Medical workers lead a young girl with suspected Ebola into a treatment center in Beni on Aug. 12. Photo: John Wessels/AFP/Getty Images
The escalation of violence in the Democratic Republic of the Congo jeopardizes the recent gains made in halting the ongoing Ebola outbreak and could trigger a surge in new infections if health care workers and civilians are not protected, World Health Organization officials warned Wednesday.
The perfect storm: Peter Salama, WHO's head of emergency response, said Tuesday they were "extremely concerned" about recent violence that in some areas endangered health officials and halting the Ebola prevention and treatment regimes.
"A perfect storm of active conflict, limiting our ability to access civilians, distress by segments of the community, already traumatized by decades of conflict."— Peter Salama
What's happening now: While violence has been an ongoing issue with certain areas in DRC, there was a recent surge in violence when an attack Saturday in Beni killed at least 21 people and elevated tensions between different sectors there.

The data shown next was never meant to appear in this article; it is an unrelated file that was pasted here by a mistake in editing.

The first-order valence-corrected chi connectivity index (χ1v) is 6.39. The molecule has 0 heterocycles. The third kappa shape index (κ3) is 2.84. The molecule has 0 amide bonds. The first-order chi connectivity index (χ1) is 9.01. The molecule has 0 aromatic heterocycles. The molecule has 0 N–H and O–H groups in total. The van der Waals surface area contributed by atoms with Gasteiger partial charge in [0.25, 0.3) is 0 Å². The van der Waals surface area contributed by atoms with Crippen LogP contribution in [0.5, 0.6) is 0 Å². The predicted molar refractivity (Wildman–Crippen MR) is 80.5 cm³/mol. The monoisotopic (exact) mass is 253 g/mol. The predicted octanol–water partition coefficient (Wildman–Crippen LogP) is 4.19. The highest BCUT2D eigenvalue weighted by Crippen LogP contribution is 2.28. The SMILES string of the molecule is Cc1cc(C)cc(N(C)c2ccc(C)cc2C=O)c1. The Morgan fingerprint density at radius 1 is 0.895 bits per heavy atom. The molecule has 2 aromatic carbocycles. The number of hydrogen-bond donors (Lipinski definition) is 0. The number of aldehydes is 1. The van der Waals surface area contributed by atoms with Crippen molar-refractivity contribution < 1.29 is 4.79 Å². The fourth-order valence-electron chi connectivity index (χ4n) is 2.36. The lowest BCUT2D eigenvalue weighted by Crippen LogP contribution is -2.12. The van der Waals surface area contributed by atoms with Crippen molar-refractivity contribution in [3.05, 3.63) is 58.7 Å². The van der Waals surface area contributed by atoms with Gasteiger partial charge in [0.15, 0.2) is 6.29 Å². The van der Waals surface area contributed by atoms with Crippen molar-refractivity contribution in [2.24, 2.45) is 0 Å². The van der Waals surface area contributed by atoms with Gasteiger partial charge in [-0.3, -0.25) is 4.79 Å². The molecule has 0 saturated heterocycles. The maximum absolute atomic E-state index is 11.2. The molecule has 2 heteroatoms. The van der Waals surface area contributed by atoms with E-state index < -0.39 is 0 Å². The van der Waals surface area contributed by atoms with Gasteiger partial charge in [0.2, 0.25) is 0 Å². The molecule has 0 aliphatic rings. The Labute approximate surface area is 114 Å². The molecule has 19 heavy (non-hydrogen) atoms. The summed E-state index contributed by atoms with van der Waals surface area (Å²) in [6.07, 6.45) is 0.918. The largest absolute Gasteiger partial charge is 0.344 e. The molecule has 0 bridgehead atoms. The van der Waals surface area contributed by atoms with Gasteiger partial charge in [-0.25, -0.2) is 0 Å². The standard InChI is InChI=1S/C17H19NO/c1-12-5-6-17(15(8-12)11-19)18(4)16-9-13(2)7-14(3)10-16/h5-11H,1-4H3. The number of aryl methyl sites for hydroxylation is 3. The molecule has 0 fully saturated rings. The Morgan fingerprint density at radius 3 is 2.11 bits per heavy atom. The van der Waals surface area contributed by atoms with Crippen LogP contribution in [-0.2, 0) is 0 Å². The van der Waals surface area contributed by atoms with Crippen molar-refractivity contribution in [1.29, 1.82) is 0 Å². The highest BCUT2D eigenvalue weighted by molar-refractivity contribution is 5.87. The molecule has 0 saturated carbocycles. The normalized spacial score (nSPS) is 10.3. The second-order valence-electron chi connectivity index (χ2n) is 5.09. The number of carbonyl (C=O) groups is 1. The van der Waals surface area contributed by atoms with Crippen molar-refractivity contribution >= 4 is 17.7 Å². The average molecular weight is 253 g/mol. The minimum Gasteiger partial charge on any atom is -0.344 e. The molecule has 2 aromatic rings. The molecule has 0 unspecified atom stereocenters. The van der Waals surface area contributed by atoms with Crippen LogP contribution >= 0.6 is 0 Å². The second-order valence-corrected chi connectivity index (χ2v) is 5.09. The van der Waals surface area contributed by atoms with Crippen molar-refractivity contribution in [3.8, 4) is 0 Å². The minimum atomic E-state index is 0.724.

- Per Al Jazeera, the Congolese army blames the Allied Democratic Forces, one of the notorious rebel militias trying to gain control of DRC's mineral resources, amongst other things.
Health concerns: As Salama tweeted below, one of the concerns is that public health officials have not been able to reach out to the "contacts" of people known to be infected to ensure they had not been infected themselves. This could mean the infection could spread rapidly without them knowing.
- Tracking contacts is an important method of controlling the spread of Ebola and also provides an indication of the outbreak status, as it's considered a good sign once all new infections can be traced directly to a known infected patient.
Go deeper: Violence in Congo imperils efforts to combat Ebola outbreak (The Washington Post)